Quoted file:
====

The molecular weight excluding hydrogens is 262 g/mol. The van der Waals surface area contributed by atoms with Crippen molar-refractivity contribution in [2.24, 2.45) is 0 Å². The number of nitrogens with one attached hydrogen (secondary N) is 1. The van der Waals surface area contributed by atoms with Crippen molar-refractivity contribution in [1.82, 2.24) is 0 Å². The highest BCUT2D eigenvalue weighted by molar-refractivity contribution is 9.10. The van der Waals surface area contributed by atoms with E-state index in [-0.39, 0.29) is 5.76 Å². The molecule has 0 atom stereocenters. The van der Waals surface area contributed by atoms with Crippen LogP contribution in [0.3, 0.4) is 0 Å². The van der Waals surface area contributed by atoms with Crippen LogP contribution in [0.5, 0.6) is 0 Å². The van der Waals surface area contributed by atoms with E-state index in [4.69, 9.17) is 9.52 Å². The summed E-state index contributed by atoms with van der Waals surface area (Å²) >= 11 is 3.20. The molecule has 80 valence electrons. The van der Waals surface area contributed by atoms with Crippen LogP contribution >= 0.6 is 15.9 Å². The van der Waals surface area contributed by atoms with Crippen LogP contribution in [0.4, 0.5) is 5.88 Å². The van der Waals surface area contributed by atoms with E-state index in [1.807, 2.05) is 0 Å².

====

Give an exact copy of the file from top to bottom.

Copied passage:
The molecular weight excluding hydrogens is 262 g/mol. The van der Waals surface area contributed by atoms with Crippen molar-refractivity contribution in [2.24, 2.45) is 0 Å². The number of nitrogens with one attached hydrogen (secondary N) is 1. The van der Waals surface area contributed by atoms with Crippen molar-refractivity contribution in [1.82, 2.24) is 0 Å². The highest BCUT2D eigenvalue weighted by molar-refractivity contribution is 9.10. The van der Waals surface area contributed by atoms with E-state index in [-0.39, 0.29) is 5.76 Å². The molecule has 0 atom stereocenters. The van der Waals surface area contributed by atoms with Crippen LogP contribution in [0.3, 0.4) is 0 Å². The van der Waals surface area contributed by atoms with Crippen LogP contribution in [0.5, 0.6) is 0 Å². The van der Waals surface area contributed by atoms with E-state index in [4.69, 9.17) is 9.52 Å². The summed E-state index contributed by atoms with van der Waals surface area (Å²) >= 11 is 3.20. The molecule has 80 valence electrons. The van der Waals surface area contributed by atoms with Crippen LogP contribution >= 0.6 is 15.9 Å². The van der Waals surface area contributed by atoms with Crippen LogP contribution in [0.4, 0.5) is 5.88 Å². The van der Waals surface area contributed by atoms with E-state index in [1.807, 2.05) is 0 Å².